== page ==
The abstract of the article is below:
“We know a great deal about global capital mobility in traditional industries, such as manufacturing, but very little about emerging capital mobility in the gig economy. Using the case of Canadian Foodora, a multinational platform that left Canada in 2020, I situate global capital mobility in the local labour market. Drawing upon interview data with former Foodora couriers and ethnographic data collected from a gig workers’ union, I investigate the social, economic and political subjectivities of gig workers activated by a global platform’s capital mobility. My findings reveal unexpected parallel effects caused by capital mobility in the gig economy and traditional industries. My research highlights how heterogeneity is salient for understanding divergent worker subjectivities. The economic and social impacts upon financially dependent gig workers and the emotional connections of devoted and organized gig workers challenge the dominant discourse that gig workers are simply part-timers and hence free from work commitments.”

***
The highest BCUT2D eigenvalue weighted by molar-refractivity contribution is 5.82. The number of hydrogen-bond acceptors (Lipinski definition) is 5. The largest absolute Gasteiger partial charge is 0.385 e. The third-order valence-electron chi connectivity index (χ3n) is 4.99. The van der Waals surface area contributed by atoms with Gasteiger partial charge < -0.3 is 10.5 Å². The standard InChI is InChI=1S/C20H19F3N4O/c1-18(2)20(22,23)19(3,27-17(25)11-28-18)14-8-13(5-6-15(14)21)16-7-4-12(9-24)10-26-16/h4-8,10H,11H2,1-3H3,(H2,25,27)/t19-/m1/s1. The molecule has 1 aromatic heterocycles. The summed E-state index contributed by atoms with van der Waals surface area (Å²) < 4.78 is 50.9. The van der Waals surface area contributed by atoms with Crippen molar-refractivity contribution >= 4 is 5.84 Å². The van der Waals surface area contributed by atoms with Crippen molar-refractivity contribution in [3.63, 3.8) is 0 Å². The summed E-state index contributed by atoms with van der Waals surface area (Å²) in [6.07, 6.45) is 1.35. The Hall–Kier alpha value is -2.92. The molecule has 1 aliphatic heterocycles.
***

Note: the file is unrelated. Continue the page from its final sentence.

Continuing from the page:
Youngrong Lee is in her 3rd year of the PhD program. She previously completed her MA in Sociology at Syracuse University in the US. Her dissertation is titled “Comparative Study of Gig Work in Canada and South Korea”, Hae Yeon Choo and Yoonkyung Lee as dissertation committee members. Cynthia Cranford acts as her faculty supervisor. Youngrong’s areas of specialization are work and labour, gender, social movements, and platform economy.